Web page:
If you’re interested in two programs that are right next to each other, awesome! Seriously, it’s totally fine to bounce from one booth to its neighbor. Residency programs do not take offense.
Even though it feels like the opposite, these PGY1 booths are setup to attract you. That’s right. You’re the one being courted (not the other way around). Midyear (and the Showcase) exist for two reasons:
- To make ASHP money (I kid, I kid….kinda)
- To help you develop professionally
Midyear exists for your professional development. And to help you select a residency program. It will not look bad if you bounce from one booth to another next door.
Rule Number 3: Reconnaissance
Let’s piggyback from that last point. Midyear exists for you, and for your benefit. The goal of bouncing around like a pinball wizard to all of these booths is to help you narrow down your choices for a residency program. While you can (and should) try to make a good impression (or at least avoid a bad impression), your primary goal is to weed out programs that don’t fit your needs.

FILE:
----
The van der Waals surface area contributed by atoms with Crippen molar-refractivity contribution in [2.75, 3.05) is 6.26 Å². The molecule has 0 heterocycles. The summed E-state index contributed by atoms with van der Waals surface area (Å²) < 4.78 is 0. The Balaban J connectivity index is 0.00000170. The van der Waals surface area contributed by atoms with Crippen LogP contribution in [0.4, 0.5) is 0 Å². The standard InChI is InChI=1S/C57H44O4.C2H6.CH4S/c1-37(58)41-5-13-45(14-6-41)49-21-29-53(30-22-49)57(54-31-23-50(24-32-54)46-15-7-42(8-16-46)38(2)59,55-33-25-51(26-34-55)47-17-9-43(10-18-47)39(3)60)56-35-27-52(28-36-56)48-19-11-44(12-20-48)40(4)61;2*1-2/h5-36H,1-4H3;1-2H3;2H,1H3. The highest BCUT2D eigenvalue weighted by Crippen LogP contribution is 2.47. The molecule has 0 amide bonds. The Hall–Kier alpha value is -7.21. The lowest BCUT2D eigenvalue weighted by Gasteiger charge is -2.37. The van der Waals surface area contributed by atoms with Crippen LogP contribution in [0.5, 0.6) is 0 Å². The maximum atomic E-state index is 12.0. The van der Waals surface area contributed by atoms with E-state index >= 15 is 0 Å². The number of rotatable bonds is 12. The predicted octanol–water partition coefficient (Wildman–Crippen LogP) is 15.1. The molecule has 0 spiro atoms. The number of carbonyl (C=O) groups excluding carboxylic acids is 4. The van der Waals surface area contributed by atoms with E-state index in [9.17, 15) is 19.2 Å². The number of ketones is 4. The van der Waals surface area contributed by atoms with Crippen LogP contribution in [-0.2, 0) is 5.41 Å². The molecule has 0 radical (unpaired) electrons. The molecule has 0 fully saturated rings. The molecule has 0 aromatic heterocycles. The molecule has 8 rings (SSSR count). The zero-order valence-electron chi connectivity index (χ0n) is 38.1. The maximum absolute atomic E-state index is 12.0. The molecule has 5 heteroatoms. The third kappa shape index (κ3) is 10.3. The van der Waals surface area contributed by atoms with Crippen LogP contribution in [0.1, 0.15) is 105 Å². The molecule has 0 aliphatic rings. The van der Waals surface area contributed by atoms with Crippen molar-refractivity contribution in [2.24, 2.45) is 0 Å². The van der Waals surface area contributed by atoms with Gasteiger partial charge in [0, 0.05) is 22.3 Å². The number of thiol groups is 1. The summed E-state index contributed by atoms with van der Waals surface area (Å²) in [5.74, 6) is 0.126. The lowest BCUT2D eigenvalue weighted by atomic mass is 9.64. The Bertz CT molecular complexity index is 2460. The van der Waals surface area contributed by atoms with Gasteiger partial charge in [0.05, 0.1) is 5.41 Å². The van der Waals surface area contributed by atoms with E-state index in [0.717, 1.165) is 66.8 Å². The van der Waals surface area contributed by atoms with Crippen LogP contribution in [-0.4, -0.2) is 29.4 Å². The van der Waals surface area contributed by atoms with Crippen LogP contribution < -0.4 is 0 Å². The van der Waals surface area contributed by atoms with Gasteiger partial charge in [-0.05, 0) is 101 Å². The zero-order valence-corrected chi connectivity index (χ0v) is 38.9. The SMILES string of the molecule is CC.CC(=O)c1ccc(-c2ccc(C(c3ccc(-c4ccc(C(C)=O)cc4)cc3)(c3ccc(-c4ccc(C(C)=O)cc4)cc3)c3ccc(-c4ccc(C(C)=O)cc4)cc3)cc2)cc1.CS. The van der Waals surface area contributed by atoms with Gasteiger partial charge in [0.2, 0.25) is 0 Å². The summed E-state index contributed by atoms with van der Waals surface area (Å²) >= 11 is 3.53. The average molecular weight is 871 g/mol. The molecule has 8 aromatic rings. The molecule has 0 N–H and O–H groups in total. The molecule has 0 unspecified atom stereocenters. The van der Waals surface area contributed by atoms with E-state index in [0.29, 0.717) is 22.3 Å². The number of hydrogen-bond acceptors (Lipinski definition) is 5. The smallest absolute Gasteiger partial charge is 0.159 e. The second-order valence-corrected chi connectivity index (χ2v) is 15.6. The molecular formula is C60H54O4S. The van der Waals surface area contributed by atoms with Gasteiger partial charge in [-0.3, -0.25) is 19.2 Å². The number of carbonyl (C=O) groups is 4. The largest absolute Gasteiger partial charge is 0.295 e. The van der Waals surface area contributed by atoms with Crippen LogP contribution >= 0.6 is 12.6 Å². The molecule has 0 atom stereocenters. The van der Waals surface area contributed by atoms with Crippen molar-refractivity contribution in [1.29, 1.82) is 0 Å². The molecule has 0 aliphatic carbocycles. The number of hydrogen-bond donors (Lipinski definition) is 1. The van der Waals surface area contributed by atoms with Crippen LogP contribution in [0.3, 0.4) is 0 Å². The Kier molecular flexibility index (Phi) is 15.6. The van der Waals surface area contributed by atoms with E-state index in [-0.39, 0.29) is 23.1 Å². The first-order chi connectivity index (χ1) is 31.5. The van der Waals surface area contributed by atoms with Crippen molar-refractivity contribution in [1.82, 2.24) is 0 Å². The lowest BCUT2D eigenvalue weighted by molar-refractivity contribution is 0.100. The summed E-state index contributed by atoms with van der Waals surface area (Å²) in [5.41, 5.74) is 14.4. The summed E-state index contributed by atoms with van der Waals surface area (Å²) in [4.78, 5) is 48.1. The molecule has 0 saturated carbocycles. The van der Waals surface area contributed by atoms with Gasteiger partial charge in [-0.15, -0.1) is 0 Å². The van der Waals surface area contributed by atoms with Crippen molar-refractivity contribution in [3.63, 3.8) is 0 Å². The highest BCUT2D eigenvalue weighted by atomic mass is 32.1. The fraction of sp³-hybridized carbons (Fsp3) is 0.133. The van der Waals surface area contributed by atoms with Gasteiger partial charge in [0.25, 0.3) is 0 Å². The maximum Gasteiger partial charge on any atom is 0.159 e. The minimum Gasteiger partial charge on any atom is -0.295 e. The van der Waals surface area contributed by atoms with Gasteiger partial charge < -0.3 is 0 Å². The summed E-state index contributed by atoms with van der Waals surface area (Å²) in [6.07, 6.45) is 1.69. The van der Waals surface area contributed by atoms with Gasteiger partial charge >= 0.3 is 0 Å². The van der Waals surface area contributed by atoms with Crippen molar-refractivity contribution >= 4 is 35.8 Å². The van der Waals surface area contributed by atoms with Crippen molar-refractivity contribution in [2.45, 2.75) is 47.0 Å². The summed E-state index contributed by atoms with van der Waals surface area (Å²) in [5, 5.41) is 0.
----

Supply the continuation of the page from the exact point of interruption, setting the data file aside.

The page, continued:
So with that in mind, at each booth your mission is to see how well you fit in with that program. Consider both professional and personal aspects here, but focus on personal. Really try to talk to the current residents if you can. Ask how their year is going. What things there are to do around the hospital. What their plans for next year are.
What you’re trying to gauge is their overall tone and how genuine their responses are. If the current residents are tapped out, miserable, and unhappy (and it’s only December), that gives a good indication of what YOUR year will be like next year. Conversely, if they have nothing but positives to say about the program, it’s a good sign.